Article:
Sport concussion (SC) has emerged as a major health concern in the medical community and general public owing to increased research and media attention, which has primarily focused on male athletes. Female athletes have an equal, if not increased, susceptibility to SC. An ever-growing body of research continues to compare male and female athletes in terms of SC before and after an injury. Clinicians must be cognizant of this literature to make evidence-based clinical decision when providing care to female athletes and discern between dated and/or unsupported claims in terms of SC.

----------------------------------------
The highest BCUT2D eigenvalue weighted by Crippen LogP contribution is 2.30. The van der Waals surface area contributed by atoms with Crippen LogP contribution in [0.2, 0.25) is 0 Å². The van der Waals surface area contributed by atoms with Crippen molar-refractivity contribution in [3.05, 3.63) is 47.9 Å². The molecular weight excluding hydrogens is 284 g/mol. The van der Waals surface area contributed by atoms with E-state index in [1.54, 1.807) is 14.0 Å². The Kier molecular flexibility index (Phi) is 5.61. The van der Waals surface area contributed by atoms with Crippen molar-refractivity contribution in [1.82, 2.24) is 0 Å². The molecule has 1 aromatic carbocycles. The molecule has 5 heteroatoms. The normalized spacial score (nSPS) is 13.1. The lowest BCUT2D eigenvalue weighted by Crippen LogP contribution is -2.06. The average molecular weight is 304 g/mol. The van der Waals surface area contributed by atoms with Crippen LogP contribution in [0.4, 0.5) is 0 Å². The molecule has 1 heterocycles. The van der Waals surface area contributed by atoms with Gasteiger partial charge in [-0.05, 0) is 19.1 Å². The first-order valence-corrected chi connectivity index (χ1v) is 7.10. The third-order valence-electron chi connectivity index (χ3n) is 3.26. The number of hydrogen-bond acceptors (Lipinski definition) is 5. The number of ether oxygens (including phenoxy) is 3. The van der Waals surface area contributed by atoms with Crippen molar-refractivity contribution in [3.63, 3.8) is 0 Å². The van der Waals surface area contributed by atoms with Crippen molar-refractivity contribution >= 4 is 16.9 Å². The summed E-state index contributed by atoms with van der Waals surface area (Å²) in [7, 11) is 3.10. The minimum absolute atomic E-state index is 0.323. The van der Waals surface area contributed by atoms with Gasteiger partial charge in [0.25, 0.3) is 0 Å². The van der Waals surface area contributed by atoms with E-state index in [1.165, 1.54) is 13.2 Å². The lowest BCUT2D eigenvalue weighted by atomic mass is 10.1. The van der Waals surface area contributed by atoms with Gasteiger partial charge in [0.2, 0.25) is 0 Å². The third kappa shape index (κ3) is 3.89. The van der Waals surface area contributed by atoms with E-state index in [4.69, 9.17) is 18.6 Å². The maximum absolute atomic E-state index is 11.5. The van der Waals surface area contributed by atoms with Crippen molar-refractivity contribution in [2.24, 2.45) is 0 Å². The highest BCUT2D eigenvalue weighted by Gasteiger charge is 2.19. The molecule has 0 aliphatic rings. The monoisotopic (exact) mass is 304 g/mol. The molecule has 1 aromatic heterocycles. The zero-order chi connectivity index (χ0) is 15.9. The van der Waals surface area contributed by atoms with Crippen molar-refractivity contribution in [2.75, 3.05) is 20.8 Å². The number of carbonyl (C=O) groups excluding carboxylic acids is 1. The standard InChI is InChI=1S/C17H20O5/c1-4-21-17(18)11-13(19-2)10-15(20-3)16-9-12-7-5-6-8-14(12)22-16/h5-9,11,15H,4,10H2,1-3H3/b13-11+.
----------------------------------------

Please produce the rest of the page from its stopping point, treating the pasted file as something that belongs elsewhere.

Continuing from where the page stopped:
Summary Points:

  • Clinical measures based on visual tasks, most notably the King-Devick (K-D) Test, have been introduced as viable sideline measures of sport concussion (SC)
  • The K-D test is a rapid visual screening tool that assesses the speed and accuracy of an athlete reading numbers from left to right in increasingly complex patterns provided on alternative cards, which requires the use of saccades and concentration to complete.
  • The K-D test has been demonstrated to have evidence of high test–retest reliability, sensitivity, and specificity with variable test–retest intervals across a wide range of age, sport, and non-sport groups.
  • Additionally, preliminary evidence suggests sex does not seem to influence K-D test performance. The evidence remains promising for the K-D test as a sideline measure of SC.
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